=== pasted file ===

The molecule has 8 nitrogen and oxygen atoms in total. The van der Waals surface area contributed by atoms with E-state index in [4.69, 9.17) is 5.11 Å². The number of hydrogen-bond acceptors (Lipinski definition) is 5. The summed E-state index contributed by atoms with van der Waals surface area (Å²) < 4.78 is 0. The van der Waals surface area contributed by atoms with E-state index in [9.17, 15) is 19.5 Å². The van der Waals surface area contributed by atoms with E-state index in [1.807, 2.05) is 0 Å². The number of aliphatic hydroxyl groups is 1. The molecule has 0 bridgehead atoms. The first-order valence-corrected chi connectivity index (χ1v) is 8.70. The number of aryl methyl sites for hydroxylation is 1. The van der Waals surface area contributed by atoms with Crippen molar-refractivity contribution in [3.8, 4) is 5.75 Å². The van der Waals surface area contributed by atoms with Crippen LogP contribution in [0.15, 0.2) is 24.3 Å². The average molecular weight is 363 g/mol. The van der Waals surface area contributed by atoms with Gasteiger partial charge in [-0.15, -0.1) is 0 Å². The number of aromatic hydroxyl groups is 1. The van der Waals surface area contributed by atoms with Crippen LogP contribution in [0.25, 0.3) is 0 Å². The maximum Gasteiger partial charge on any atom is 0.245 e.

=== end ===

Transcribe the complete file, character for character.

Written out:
The molecule has 8 nitrogen and oxygen atoms in total. The van der Waals surface area contributed by atoms with E-state index in [4.69, 9.17) is 5.11 Å². The number of hydrogen-bond acceptors (Lipinski definition) is 5. The summed E-state index contributed by atoms with van der Waals surface area (Å²) < 4.78 is 0. The van der Waals surface area contributed by atoms with E-state index in [9.17, 15) is 19.5 Å². The van der Waals surface area contributed by atoms with E-state index in [1.807, 2.05) is 0 Å². The number of aliphatic hydroxyl groups is 1. The molecule has 0 bridgehead atoms. The first-order valence-corrected chi connectivity index (χ1v) is 8.70. The number of aryl methyl sites for hydroxylation is 1. The van der Waals surface area contributed by atoms with Crippen molar-refractivity contribution in [3.8, 4) is 5.75 Å². The van der Waals surface area contributed by atoms with Crippen LogP contribution in [0.15, 0.2) is 24.3 Å². The average molecular weight is 363 g/mol. The van der Waals surface area contributed by atoms with Gasteiger partial charge in [-0.15, -0.1) is 0 Å². The number of aromatic hydroxyl groups is 1. The van der Waals surface area contributed by atoms with Crippen LogP contribution in [0.25, 0.3) is 0 Å². The maximum Gasteiger partial charge on any atom is 0.245 e.